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Infection Prevention Trends: Experts Call for Integration w/ Infection & Occupation Risk

Posted on 08/12/15

Healthcare worker putting on gloves depicting infection prevention

Cleaning and disinfection of environmental surfaces and patient care items serve as foundational elements of infection prevention, but they may also compromise the health of workers frequently exposed to these often harsh disinfectants and cleaning agents. In June, members of the Cleaning and Disinfecting in Healthcare Working Group of the National Institute for Occupational Safety and Health National Occupational Research Agenda recommended that infection prevention and occupational health groups work together to integrate efforts to prevent healthcare-associated infections (HAIs) and protect healthcare workers.1

To kick off joint research efforts, the Working Group, which included more than 40 infection prevention and occupational health professionals from four countries, published a summary document in the American Journal of Infection Control that outlined the advantages and disadvantages of cleaning and disinfection for the prevention and control of healthcare-associated infections and identified gaps in knowledge. The document also presented information on the growing evidence that cleaning and disinfecting can cause both acute and chronic health problems, especially respiratory issues, in healthcare workers.

Balancing the need for infection prevention with protecting healthcare workers has proven quite challenging. From 2002-2007, more than 400 healthcare workers in four states reported an illness or injury related to exposure to a disinfectant.  Environmental services workers accounted for nearly a quarter of these cases, followed by nursing and medical assistants (16%), technicians (15%), and nurses (11%).

Overall, U.S. healthcare workers account for one out of seven cases of work-related asthma, according to the Working Group. These workers are exposed to a variety of volatile organic compounds known to cause or exacerbate asthma such as chlorine, ammonia, ethanolamine, quaternary ammonium compounds, and 2 butoxyethanol. These substances may be dispensed as aerosols or liquids in a wide range of built environments and ventilation conditions.

To minimize the threat of side effects, hospitals that have adopted “green,” more environmentally-friendly cleaners and disinfectants have been constrained by a lack of a clear definition for this classification. Little systematic research has been completed, and a lack of oversight by the Food and Drug Administration for many green alternatives (copper surfaces, steam cleaning, ultraviolet light) can hamper adoption in facilities that require use of FDA-approved methods.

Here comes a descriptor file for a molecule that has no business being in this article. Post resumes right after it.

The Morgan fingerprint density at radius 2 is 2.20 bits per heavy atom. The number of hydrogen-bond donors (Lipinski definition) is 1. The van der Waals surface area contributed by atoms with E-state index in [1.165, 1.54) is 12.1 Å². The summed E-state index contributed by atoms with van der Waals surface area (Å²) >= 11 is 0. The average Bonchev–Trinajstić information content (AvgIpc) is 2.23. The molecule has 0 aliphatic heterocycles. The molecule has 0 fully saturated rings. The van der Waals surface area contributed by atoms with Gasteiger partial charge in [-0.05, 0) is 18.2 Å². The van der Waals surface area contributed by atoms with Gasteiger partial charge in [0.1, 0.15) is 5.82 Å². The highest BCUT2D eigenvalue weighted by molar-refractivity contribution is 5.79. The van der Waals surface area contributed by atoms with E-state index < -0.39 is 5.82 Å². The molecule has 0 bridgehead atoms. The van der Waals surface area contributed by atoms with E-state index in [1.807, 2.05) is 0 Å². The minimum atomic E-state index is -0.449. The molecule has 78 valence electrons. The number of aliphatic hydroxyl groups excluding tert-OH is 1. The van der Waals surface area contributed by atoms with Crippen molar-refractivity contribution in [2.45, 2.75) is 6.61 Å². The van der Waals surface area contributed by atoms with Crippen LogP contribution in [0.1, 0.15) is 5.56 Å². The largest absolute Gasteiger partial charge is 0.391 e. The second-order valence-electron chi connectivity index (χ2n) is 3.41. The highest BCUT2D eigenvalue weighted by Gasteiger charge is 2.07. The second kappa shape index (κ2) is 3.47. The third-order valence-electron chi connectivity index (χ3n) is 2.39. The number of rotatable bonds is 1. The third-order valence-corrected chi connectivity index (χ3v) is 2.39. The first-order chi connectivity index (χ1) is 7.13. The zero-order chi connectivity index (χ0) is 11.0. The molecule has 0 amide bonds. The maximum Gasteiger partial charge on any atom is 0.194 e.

The Working Group identified two substantial gaps in knowledge:

  1. A need for better understanding of the effectiveness of products and procedures used in cleaning and disinfecting to reduce the incidence of infectious diseases and colonization in both patients and healthcare workers.

  2. A need for greater understanding of the impact of cleaning and disinfecting products and procedures on the health of healthcare workers and patients, with particular attention to their respiratory health effects.

Specifically, the Working Group noted that relatively little research has been conducted in actual healthcare settings on the extent to which contact with contaminated surfaces contributes to HAIs or occupational acquired infections in healthcare workers.

In addition, hospitals have little guidance on the best chemicals to use on specific equipment or surfaces or the appropriate use and effectiveness of newer chemical disinfectants or non-chemical disinfection methods. Hospitals also lack research on the hazards of cleaning and disinfecting agents and procedures, duration of exposure risk and safe exposure levels.

The authors called on infection prevention and occupational health professionals to improve communication regarding cleaning and disinfecting, including training in appropriate use of agents for various environments and surfaces, proper labeling of products and comprehensive safety sheets that include respiratory and dermatological risk assessments, creation of a forum for clinicians to share resources and information on integrating infection and occupational illness prevention, and methods that raise awareness of the potential health effects of cleaning and disinfecting.

How has your hospital integrated infection prevention and occupational health?


  1. Quinn MM, Henneberger PK, Braun B, Delclos GL, Fagan K, Huang V, Knaack JLS, Kusek L, Lee SJ, Le Moual N, Maher KAE, McCrone SH, Mitchell AH, Pechter E, Rosenman K, Sehulster L, Stephens AC, Wilburn S, Zock JP. Cleaning and disinfecting environmental surfaces in health care: Toward an integrated framework for infection and occupational illness prevention. Am J. Infect Control, 2015. (43)424-434.

 

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Topics: Infection Prevention

About the Author

Tim McMenamin has more than 30 years of experience in the Hospital Information Technology (HIT) industry and has been an active member of HIMSS, ASHP, HFMA and other healthcare communities for many years. Leveraging emerging technologies to deliver clinical content to the point-of-care has been an area of special interest and research.